Congress’ new leader is the old one

Sonia Gandhi

The Congress is back to square one, and to the comfort of the past at a time when it has to look forward to the future, with the choice of Sonia Gandhi as its interim president. It is a sign of failure of the party that it could not agree on a successor to Rahul Gandhi after he resigned in the wake of the defeat in the Lok Sabha elections. The party did not seriously look for a new leader and spent most of that period trying to persuade Rahul Gandhi to review his decision or to get Priyanka Gandhi to agree to don the mantle. When both these did not happen, the old guard could not but fall back on Sonia who had led the party for 19 years before she passed the baton on to Rahul. It is an irony that the new leader is only the old leader. For Sonia perhaps, it may have been a request which she could not refuse, though she is not in the best of health. 

The working committee’s decision to go back to the Gandhi family has been predictably hailed by leaders at all levels in the party. But the relief, and the clinging to familiarity, only underline the inability of the party to face the most difficult situation it finds itself in now. It is facing a new political reality with the march of the BJP and the shrinking of the space for the Opposition. The lack of leadership has hurt the Congress badly, as its performance in Parliament and outside has shown in the past few weeks. It has spoken in different voices even on important issues like Kashmir. Many leaders have left the party and the cadres are demoralised. It has lost its government in Karnataka. There is confusion over policies and direction, and the party has been found wanting in challenging the BJP’s ideology, strategy and leadership. There is a young, aspirational class of voters coming to the fore, but the Congress has yet to find ways to connect to them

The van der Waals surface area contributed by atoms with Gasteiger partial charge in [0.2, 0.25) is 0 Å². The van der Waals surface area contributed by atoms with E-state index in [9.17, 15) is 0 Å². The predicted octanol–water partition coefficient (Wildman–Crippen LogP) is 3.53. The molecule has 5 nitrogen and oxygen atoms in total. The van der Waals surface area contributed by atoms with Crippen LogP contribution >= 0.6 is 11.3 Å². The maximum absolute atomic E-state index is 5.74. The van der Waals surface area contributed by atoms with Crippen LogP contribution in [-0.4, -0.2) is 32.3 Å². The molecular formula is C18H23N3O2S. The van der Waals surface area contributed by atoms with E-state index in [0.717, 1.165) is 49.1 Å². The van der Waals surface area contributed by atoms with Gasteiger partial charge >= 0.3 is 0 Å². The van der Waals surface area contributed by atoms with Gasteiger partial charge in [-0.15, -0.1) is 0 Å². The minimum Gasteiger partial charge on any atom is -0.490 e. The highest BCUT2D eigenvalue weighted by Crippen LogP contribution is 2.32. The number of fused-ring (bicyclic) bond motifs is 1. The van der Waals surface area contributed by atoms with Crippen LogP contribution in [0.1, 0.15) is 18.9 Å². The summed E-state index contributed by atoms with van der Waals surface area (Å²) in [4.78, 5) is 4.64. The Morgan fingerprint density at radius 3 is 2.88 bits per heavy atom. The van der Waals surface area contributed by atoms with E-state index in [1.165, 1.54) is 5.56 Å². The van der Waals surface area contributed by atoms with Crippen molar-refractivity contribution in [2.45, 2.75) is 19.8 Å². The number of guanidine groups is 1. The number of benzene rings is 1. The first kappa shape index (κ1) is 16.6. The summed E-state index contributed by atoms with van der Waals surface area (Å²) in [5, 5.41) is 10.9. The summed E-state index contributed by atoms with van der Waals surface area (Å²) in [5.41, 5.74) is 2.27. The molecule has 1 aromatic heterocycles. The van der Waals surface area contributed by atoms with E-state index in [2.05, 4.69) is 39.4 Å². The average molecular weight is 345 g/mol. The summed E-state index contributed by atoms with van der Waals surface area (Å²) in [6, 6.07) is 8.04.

That the 130-year-old party, which has ruled the country for many decades and has a presence everywhere, cannot find a leader other than three members of a family will send only a poor message about it to the country. Sonia starts her new term in that background. She has many challenges before her: to stabilise the party, which is adrift, make it ready to face the upcoming elections in Maharashtra, Haryana and Jharkhand, and most importantly, to reorganise it democratically and get a leader elected through due process. She had once revived the party which was in a bad shape, but the task is much harder now. 

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